Family Relationships

There are no family relationships by and between or among the members of the Board or other executives. None of the Registrant’s directors and officers are directors or executive officers of any company that files reports with the SEC except as set forth in the Biographies section above.

Legal Proceedings Involving Officers and Directors

None

Section 16(a) Beneficial Ownership Reporting Compliance

Section 16(a) of the Securities Exchange Act of 1934 requires that the Registrant’s directors and executive officers and persons who beneficially own more than ten percent (10%) of a registered class of its equity securities, file with the SEC reports of ownership and changes in ownership of its common stock and other equity securities. Executive officers, directors, and greater than ten percent (10%) beneficial owners are required by SEC regulation to furnish the Registrant with copies of all Section 16(a) reports that they file. Based solely upon a review of the copies of such reports furnished to us or written representations that no other reports were required, the Registrant believes that, during that past fiscal year, all filing requirements applicable to its executive officers, directors, and greater than ten percent (10%) beneficial owners were met.

Code of Ethics

The Registrant has adopted a Code of Business Conduct and Ethics that applies to the Chief Executive Officer, Chief Financial Officer, and other persons performing similar functions within the Company. We shall, without charge, provide to any person, upon request, a copy of the Code of Ethics for the Senior Financial Officers. All such requests should be mailed to: Guanwei Recycling Corp., c/o Fuqing Guanwei Plastic Industry Co. Ltd., Rong Qiao Economic Zone, Fuqing City, Fujian Province, People’s Republic of China 350301, attention: Chen Min, CEO.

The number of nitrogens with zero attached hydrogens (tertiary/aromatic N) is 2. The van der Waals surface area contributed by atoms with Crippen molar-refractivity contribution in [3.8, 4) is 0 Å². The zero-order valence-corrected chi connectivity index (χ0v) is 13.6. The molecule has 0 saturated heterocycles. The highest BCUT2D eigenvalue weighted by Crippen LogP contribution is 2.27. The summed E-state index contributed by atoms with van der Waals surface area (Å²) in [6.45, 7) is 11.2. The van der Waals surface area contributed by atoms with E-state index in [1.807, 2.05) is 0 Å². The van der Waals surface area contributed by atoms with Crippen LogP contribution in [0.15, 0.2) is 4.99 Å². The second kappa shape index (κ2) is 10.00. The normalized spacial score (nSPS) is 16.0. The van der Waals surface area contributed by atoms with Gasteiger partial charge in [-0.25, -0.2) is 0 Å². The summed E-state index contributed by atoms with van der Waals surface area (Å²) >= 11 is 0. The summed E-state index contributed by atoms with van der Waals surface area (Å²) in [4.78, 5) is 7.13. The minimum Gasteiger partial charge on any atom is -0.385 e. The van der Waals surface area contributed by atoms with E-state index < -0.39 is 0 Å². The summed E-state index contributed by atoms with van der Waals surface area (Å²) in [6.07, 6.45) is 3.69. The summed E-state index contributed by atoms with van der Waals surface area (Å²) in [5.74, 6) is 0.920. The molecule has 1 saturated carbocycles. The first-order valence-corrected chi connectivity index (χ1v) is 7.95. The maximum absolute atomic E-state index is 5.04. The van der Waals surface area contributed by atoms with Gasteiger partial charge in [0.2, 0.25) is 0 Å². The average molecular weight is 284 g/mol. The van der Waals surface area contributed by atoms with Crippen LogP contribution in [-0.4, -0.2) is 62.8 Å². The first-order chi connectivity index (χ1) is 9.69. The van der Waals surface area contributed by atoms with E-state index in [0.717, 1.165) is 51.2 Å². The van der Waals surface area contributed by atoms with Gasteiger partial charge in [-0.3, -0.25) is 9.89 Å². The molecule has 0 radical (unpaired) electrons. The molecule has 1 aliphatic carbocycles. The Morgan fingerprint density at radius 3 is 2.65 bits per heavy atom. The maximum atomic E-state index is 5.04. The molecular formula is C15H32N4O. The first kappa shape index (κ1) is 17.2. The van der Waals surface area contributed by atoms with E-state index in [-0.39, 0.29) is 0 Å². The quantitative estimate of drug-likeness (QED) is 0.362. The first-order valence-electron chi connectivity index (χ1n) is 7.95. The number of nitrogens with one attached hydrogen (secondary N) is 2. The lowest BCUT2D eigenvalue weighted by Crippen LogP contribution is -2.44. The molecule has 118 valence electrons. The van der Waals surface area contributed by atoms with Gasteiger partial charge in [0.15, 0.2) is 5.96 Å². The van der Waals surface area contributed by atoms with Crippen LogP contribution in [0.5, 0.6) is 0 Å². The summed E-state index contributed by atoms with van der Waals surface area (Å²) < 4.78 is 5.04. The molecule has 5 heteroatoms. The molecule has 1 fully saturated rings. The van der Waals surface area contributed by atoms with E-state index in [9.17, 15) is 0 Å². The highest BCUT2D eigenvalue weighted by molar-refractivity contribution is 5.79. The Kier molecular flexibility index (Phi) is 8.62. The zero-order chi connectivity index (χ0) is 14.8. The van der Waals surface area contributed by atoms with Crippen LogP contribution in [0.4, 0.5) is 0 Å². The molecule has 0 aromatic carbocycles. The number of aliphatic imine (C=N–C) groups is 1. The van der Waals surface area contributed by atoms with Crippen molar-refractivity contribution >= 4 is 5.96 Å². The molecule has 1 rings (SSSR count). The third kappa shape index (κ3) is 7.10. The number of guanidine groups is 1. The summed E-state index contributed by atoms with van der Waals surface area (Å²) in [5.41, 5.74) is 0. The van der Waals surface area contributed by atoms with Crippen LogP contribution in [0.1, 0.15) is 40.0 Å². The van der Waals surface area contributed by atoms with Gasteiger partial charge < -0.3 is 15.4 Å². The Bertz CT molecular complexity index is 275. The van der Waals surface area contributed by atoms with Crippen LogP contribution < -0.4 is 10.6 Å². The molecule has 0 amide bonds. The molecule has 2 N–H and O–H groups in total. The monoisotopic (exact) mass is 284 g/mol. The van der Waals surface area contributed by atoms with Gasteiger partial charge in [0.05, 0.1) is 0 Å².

As required by SEC rules, the Registrant will report within five business days the nature of any change or waiver of the Code of Ethics for Senior Financial Officers.

 
32

 

Item 11.  Executive Compensation.

Summary Compensation Table

The following table sets forth compensation information concerning all cash and non-cash compensation awarded to, earned or paid to certain of our executive officers and other key employees of the Company who were serving as of the date of this Annual Report for services in all capacities during the last two (2) completed fiscal years ended December 31, 2010 and 2009. The following information includes the U.S. dollar value, based on the exchange rate of the RMB to USD on December 31, 2010, of bonus awards, the number of stock options granted and certain other compensation, if any, whether paid or deferred.

Name and
Principal
Position
 
Year
 
Salary ($)
   
Total ($)
 
                 
Chen Min,
 
2010
   
101,951
     
101,951
 
CEO and Chairman (1)
 
2009
   
5,272
     
5,272
 
                     
Chen Qije,
 
2010
   
62,358
     
62,358
 
Vice General Manager (2)
 
2009
   
5,272
     
5,272
 
                     
You Jianli, Workshop Manager (3)
 
2010
   
62,358
     
62,358
 
   
2009
   
5,272
     
5,272
 
                     
Gao Juguang, Operation Manager (4)
 
2010
   
62,358
     
62,358
 
   
2009
   
5,272
     
5,272
 
                     
You Jianming,
 
2010
   
5,345
     
5,345
 
Operation Manager (5)
 
2009
   
5,272
     
5,272
 
                     
Gao Fei,
 
2010
   
6,236
     
6,236
 
Vice Workshop Manager (6)
 
2009
   
6,151
     
6,151
 

**
The columns for “Bonus,” “Stock Awards,” “Option Awards,” “Non-Equity Incentive Plan Compensation,” “Non-qualified Deferred Compensation Earnings,” and “All Other Compensation” have been omitted because there were no such awards.

(1)
Chen Min’s base salary for the fiscal years ended December 31, 2010 and 2009 was RMB686,670, and RMB36,000, respectively, or $101,951 and $5,272, respectively. In 2010, the Company revised Chen Min’s salary with reference to the prevailing labor market situation in China and the Company’s performance.

(2)
Chen Qijie’s base salary for the fiscal years ended December 31, 2010 and 2009 was RMB420,000, and RMB36,000, respectively, or $62,358 and $5,272, respectively. In 2010, the Company revised Chen Qijie’s salary with reference to the prevailing labor market situation in China and the Company’s performance.

(3)
You Jianli’s base salary for the fiscal years ended December 31, 2010 and 2009 was RMB420,000 and RMB36,000, respectively, or $62,358 and $5,272, respectively. In 2010, the Company revised You Jianli’s salary with reference to the prevailing labor market situation in China and the Company’s performance.

(4)